Montefiore in the News
Thriving at Home: One Year After a Marathon Surgery to Separate Them, Formerly Conjoined Twins Jadon and Anias Mcdonald "Achieve New Milestones Every Day"
Boys Continue to Receive Outpatient Therapies but Doctors are Impressed with Progress
NEW YORK (October 12, 2017) – One year after an intricate and risky procedure to separate them, previously conjoined twins Jadon and Anias McDonald are enjoying life at home with their family, making steady progress and defying the odds. The boys were fused at the brain and skull in a condition known as craniopagus twins.
The 20 hour surgery on October 14th was the final one of four carried out over nine months at the Children’s Hospital at Montefiore (CHAM) to separate the delicate web of veins and vessels, skin and bone that the boys shared. Using virtual planning and 3D printing technologies to map their way through the boys’ attached brains, CHAM surgeons prepared for months in advance but even with the technological advances, James T. Goodrich, M.D., Ph.D., D.Sci. (Hon.), director, Pediatric Neurosurgery, CHAM and professor, Clinical Neurological Surgery, Pediatrics and Plastic and Reconstructive Surgery, Albert Einstein College of Medicine says it was the most challenging case of his career.
'Looking back to one year ago, we were confident we could separate the boys, but it wasn’t until the final operation that we could really see how conjoined their brains were," said Dr. Goodrich. "Having been involved with the separation of eight sets of craniopagus twins, I am delighted and impressed by the boys’ tremendous progress since last October."
Jadon and Anias spent several weeks in the Pediatric Critical Care Unit at CHAM receiving specialized care from a multidisciplinary team of providers, including physicians, nurses and a host of therapists. When they were strong enough, they were transferred to Blythedale Children’s Hospital where they spent many months receiving rehabilitation services. Today Jadon is crawling, eating a variety of foods and playing with all of his big brother’s toys. Anias, who faced more post-surgery challenges than his brother, is now showing strong progress, gaining core strength, and breathing and sleeping more easily.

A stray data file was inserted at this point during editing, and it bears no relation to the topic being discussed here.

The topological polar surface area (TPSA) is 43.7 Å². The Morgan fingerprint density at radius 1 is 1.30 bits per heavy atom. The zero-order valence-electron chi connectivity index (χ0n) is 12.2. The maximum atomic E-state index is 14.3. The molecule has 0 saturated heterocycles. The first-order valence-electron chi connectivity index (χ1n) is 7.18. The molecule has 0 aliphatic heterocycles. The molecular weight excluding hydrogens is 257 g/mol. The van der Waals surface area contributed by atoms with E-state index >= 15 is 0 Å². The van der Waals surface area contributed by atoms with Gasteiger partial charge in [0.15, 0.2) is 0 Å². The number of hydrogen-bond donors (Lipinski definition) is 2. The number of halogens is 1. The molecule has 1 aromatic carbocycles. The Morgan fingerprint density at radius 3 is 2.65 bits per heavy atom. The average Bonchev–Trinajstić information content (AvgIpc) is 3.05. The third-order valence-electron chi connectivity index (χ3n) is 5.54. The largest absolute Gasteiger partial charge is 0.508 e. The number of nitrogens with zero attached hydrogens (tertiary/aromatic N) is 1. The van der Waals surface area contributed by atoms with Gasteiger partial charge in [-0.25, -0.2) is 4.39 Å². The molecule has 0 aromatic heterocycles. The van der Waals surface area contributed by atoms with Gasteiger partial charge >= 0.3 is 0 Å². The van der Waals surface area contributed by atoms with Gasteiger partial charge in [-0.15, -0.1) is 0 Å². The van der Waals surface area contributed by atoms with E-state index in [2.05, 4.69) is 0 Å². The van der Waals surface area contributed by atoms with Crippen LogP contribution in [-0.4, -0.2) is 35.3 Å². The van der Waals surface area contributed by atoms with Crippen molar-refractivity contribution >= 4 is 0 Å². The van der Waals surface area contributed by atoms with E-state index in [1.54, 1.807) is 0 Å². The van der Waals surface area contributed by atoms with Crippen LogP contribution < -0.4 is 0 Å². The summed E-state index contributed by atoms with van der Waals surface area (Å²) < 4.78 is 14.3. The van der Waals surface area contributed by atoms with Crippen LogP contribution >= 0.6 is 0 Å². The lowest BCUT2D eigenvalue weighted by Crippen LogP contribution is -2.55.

"The real progress to me is reflected in how little I see them in my office now," said Oren Tepper, M.D., plastic and reconstructive surgeon, director of the Craniofacial Surgery Program, Montefiore and assistant professor of Plastic Surgery, Einstein, who led the reconstructive portion of the boys’ care. "While I miss seeing the boys several times a week, it is a testament to how well they have recovered that I only need to follow-up with them every few months."
Jadon and Anias gained the attention and adoration of people around the world as CNN documented their journey over the past year. Their parents Nicole and Christian McDonald, and big brother Aza, relocated from outside Chicago to the Bronx to be by their side every minute, and were a portrait of composure and strength during the entire experience.
"We always had faith that the boys would get to where they are today," said mom Nicole McDonald, "We are humbled and grateful for the continued support we receive from our extended families at Montefiore, Blythedale and people we have never even met, as we have gone through this journey. We are so happy and blessed to all be at home together and see the boys achieve new milestones every day."
One in two and a half million live births are craniopagus. Dr. Goodrich has consulted on 29 sets around the world and pioneered the staged approach to separating twins conjoined at the head, which has produced better outcomes than the previously-practiced single surgery separation.